presenter who contradicted on air an SABC spokesman who insisted
there was no blanket ban on commentators. [NOTE: The commission
report had exonerated Perlman, saying "we cannot fault him" for
confronting an untruth.]
9. (U) The saga has left at least one intellectual arguing for a
political revolution to usher out failed national leadership.
Xolela Mangcu, visiting scholar at the Public Intellectual Life
Project at the University of Witwatersrand in Johannesburg, argued
in an October 19 Business Day column that both Zikalala and Mpofu
were appointed to be political mouthpieces and not captains of an
independent media, as required by the SABC charter. Mpofu's apparent
inaction against Zikalala, he said, is "simply a symptomatic
manifestation of a broader political, cultural and institutional
malaise in this country. It is a malaise born of a cynical
political culture in which political leaders brook no dissent, feed
on public resources and then tell the sick and the poor to eat cake.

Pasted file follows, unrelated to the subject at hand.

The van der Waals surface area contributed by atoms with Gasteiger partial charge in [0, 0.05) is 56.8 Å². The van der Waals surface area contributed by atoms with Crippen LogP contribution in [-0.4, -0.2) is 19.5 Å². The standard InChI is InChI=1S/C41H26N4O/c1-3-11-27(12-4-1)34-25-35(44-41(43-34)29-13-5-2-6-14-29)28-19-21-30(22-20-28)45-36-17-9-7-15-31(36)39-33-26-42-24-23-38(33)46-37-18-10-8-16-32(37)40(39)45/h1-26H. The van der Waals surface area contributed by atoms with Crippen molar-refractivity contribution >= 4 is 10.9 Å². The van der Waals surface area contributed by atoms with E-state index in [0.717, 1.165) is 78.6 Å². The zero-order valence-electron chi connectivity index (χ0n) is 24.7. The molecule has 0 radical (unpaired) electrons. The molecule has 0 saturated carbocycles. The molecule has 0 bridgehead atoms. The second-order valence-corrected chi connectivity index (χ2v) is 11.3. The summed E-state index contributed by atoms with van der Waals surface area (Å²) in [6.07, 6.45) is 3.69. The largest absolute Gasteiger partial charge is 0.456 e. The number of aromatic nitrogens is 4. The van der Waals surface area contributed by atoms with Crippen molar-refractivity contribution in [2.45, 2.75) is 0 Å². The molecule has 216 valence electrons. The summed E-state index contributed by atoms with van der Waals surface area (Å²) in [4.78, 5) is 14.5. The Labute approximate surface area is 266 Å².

Such political cultures never change until and unless there is a
political revolution that ushers in a new leadership cadre."
10. (SBU) While the commissioners made clear that much of the
testimony they heard focused on Zikalala and a narrow range of radio
and television programs, their report left little doubt the SABC is
not properly performing its role as an independent broadcaster
airing a wide spectrum of opinion. The SABC Board's initial
response to the commission's findings is not encouraging for those
who believe meaningful reform of the newsroom is urgently needed.
Mpofu's subsequent public diatribe suggests an appalling
misunderstanding of legitimate freedom of expression concerns.
Those responses are troubling for post-apartheid South Africa, in
which an independent SABC was envisioned to be a pillar of
democratic development in a color-blind nation.